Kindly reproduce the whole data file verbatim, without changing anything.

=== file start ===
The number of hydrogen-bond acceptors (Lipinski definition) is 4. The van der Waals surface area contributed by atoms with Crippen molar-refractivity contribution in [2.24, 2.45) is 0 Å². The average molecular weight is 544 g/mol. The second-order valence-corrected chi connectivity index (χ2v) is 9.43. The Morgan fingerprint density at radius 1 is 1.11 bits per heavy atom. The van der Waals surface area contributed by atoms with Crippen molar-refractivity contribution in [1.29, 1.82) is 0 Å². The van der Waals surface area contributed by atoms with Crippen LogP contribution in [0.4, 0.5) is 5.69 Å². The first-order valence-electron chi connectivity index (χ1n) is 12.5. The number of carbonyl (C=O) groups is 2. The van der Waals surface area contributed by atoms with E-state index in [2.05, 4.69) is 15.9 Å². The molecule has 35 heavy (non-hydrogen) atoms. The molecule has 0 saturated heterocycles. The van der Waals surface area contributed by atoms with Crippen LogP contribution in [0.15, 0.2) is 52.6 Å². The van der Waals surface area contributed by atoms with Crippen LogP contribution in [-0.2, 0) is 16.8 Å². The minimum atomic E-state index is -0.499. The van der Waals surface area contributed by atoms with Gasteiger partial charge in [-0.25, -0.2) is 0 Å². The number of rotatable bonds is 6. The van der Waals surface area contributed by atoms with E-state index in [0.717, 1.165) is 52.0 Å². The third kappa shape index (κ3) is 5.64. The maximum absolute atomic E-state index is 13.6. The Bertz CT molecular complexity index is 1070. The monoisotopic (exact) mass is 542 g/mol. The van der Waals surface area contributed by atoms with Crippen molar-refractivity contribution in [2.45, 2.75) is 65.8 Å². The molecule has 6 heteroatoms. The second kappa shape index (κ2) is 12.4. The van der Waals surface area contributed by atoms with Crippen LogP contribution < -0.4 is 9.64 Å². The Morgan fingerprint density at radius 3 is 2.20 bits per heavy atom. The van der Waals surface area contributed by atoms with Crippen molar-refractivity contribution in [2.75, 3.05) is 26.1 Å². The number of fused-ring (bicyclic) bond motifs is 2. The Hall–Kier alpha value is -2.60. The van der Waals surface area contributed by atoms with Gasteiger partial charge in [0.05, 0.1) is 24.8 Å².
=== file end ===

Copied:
The number of hydrogen-bond acceptors (Lipinski definition) is 4. The van der Waals surface area contributed by atoms with Crippen molar-refractivity contribution in [2.24, 2.45) is 0 Å². The average molecular weight is 544 g/mol. The second-order valence-corrected chi connectivity index (χ2v) is 9.43. The Morgan fingerprint density at radius 1 is 1.11 bits per heavy atom. The van der Waals surface area contributed by atoms with Crippen molar-refractivity contribution in [1.29, 1.82) is 0 Å². The van der Waals surface area contributed by atoms with Crippen LogP contribution in [0.4, 0.5) is 5.69 Å². The first-order valence-electron chi connectivity index (χ1n) is 12.5. The number of carbonyl (C=O) groups is 2. The van der Waals surface area contributed by atoms with E-state index in [2.05, 4.69) is 15.9 Å². The molecule has 35 heavy (non-hydrogen) atoms. The molecule has 0 saturated heterocycles. The van der Waals surface area contributed by atoms with Crippen LogP contribution in [0.15, 0.2) is 52.6 Å². The van der Waals surface area contributed by atoms with Crippen LogP contribution in [-0.2, 0) is 16.8 Å². The minimum atomic E-state index is -0.499. The van der Waals surface area contributed by atoms with Gasteiger partial charge in [-0.25, -0.2) is 0 Å². The number of rotatable bonds is 6. The van der Waals surface area contributed by atoms with E-state index in [0.717, 1.165) is 52.0 Å². The third kappa shape index (κ3) is 5.64. The maximum absolute atomic E-state index is 13.6. The Bertz CT molecular complexity index is 1070. The monoisotopic (exact) mass is 542 g/mol. The van der Waals surface area contributed by atoms with Crippen molar-refractivity contribution in [2.45, 2.75) is 65.8 Å². The molecule has 6 heteroatoms. The second kappa shape index (κ2) is 12.4. The van der Waals surface area contributed by atoms with Crippen LogP contribution < -0.4 is 9.64 Å². The Morgan fingerprint density at radius 3 is 2.20 bits per heavy atom. The van der Waals surface area contributed by atoms with Crippen molar-refractivity contribution in [2.75, 3.05) is 26.1 Å². The number of fused-ring (bicyclic) bond motifs is 2. The Hall–Kier alpha value is -2.60. The van der Waals surface area contributed by atoms with Gasteiger partial charge in [0.05, 0.1) is 24.8 Å².